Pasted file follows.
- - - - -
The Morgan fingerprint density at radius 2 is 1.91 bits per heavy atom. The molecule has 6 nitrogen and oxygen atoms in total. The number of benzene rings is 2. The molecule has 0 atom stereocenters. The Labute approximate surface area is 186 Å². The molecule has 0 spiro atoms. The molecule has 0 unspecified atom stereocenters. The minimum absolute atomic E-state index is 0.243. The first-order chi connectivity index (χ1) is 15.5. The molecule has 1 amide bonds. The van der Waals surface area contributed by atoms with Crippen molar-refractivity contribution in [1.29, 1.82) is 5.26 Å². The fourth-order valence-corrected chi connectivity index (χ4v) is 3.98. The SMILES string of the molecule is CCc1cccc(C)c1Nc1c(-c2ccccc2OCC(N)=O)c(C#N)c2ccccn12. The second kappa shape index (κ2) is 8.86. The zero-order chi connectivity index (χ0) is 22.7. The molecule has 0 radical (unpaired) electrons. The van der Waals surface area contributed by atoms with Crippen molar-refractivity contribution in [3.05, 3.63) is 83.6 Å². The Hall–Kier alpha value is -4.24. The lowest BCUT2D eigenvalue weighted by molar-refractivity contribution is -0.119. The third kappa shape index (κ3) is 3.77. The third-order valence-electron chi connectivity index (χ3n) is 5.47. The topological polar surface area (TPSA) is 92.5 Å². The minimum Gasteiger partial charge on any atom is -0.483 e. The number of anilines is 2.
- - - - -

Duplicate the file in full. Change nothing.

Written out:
The Morgan fingerprint density at radius 2 is 1.91 bits per heavy atom. The molecule has 6 nitrogen and oxygen atoms in total. The number of benzene rings is 2. The molecule has 0 atom stereocenters. The Labute approximate surface area is 186 Å². The molecule has 0 spiro atoms. The molecule has 0 unspecified atom stereocenters. The minimum absolute atomic E-state index is 0.243. The first-order chi connectivity index (χ1) is 15.5. The molecule has 1 amide bonds. The van der Waals surface area contributed by atoms with Crippen molar-refractivity contribution in [1.29, 1.82) is 5.26 Å². The fourth-order valence-corrected chi connectivity index (χ4v) is 3.98. The SMILES string of the molecule is CCc1cccc(C)c1Nc1c(-c2ccccc2OCC(N)=O)c(C#N)c2ccccn12. The second kappa shape index (κ2) is 8.86. The zero-order chi connectivity index (χ0) is 22.7. The molecule has 0 radical (unpaired) electrons. The van der Waals surface area contributed by atoms with Crippen molar-refractivity contribution in [3.05, 3.63) is 83.6 Å². The Hall–Kier alpha value is -4.24. The lowest BCUT2D eigenvalue weighted by molar-refractivity contribution is -0.119. The third kappa shape index (κ3) is 3.77. The third-order valence-electron chi connectivity index (χ3n) is 5.47. The topological polar surface area (TPSA) is 92.5 Å². The minimum Gasteiger partial charge on any atom is -0.483 e. The number of anilines is 2.